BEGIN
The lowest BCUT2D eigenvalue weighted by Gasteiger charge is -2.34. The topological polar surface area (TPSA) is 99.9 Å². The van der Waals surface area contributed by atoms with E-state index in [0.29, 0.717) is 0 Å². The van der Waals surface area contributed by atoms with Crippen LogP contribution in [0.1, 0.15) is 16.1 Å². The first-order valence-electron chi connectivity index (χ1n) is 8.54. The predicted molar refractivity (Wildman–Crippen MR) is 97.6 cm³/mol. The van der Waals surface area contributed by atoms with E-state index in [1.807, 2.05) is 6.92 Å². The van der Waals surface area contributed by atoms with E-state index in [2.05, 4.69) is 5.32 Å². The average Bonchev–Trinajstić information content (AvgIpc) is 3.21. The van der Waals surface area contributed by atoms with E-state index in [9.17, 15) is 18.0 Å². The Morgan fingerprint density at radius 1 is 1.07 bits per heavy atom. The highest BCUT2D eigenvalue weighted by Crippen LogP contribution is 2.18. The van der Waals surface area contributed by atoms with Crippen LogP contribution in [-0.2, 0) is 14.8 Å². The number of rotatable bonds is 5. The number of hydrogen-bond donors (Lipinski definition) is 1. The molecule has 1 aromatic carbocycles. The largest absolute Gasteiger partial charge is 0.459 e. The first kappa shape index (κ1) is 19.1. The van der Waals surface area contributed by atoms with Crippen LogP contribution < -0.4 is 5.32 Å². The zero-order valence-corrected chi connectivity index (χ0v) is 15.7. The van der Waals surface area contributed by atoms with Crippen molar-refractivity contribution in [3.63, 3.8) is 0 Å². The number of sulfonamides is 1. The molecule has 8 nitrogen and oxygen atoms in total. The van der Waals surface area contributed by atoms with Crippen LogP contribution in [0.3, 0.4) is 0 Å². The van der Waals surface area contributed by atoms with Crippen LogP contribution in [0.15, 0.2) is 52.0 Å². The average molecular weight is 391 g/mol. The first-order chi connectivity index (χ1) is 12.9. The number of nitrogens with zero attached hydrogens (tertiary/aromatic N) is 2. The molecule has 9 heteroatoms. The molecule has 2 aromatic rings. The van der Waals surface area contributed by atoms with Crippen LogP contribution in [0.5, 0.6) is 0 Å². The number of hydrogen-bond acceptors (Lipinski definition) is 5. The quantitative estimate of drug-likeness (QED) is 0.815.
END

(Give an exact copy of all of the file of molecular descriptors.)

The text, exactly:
The lowest BCUT2D eigenvalue weighted by Gasteiger charge is -2.34. The topological polar surface area (TPSA) is 99.9 Å². The van der Waals surface area contributed by atoms with E-state index in [0.29, 0.717) is 0 Å². The van der Waals surface area contributed by atoms with Crippen LogP contribution in [0.1, 0.15) is 16.1 Å². The first-order valence-electron chi connectivity index (χ1n) is 8.54. The predicted molar refractivity (Wildman–Crippen MR) is 97.6 cm³/mol. The van der Waals surface area contributed by atoms with E-state index in [1.807, 2.05) is 6.92 Å². The van der Waals surface area contributed by atoms with E-state index in [2.05, 4.69) is 5.32 Å². The average Bonchev–Trinajstić information content (AvgIpc) is 3.21. The van der Waals surface area contributed by atoms with E-state index in [9.17, 15) is 18.0 Å². The Morgan fingerprint density at radius 1 is 1.07 bits per heavy atom. The highest BCUT2D eigenvalue weighted by Crippen LogP contribution is 2.18. The van der Waals surface area contributed by atoms with Crippen LogP contribution in [-0.2, 0) is 14.8 Å². The number of rotatable bonds is 5. The number of hydrogen-bond donors (Lipinski definition) is 1. The molecule has 1 aromatic carbocycles. The largest absolute Gasteiger partial charge is 0.459 e. The first kappa shape index (κ1) is 19.1. The van der Waals surface area contributed by atoms with Crippen LogP contribution < -0.4 is 5.32 Å². The zero-order valence-corrected chi connectivity index (χ0v) is 15.7. The van der Waals surface area contributed by atoms with Crippen molar-refractivity contribution in [3.63, 3.8) is 0 Å². The number of sulfonamides is 1. The molecule has 8 nitrogen and oxygen atoms in total. The van der Waals surface area contributed by atoms with Crippen LogP contribution in [0.3, 0.4) is 0 Å². The van der Waals surface area contributed by atoms with Crippen LogP contribution in [0.15, 0.2) is 52.0 Å². The average molecular weight is 391 g/mol. The first-order chi connectivity index (χ1) is 12.9. The number of nitrogens with zero attached hydrogens (tertiary/aromatic N) is 2. The molecule has 9 heteroatoms. The molecule has 2 aromatic rings. The van der Waals surface area contributed by atoms with Crippen LogP contribution in [0.5, 0.6) is 0 Å². The number of hydrogen-bond acceptors (Lipinski definition) is 5. The quantitative estimate of drug-likeness (QED) is 0.815.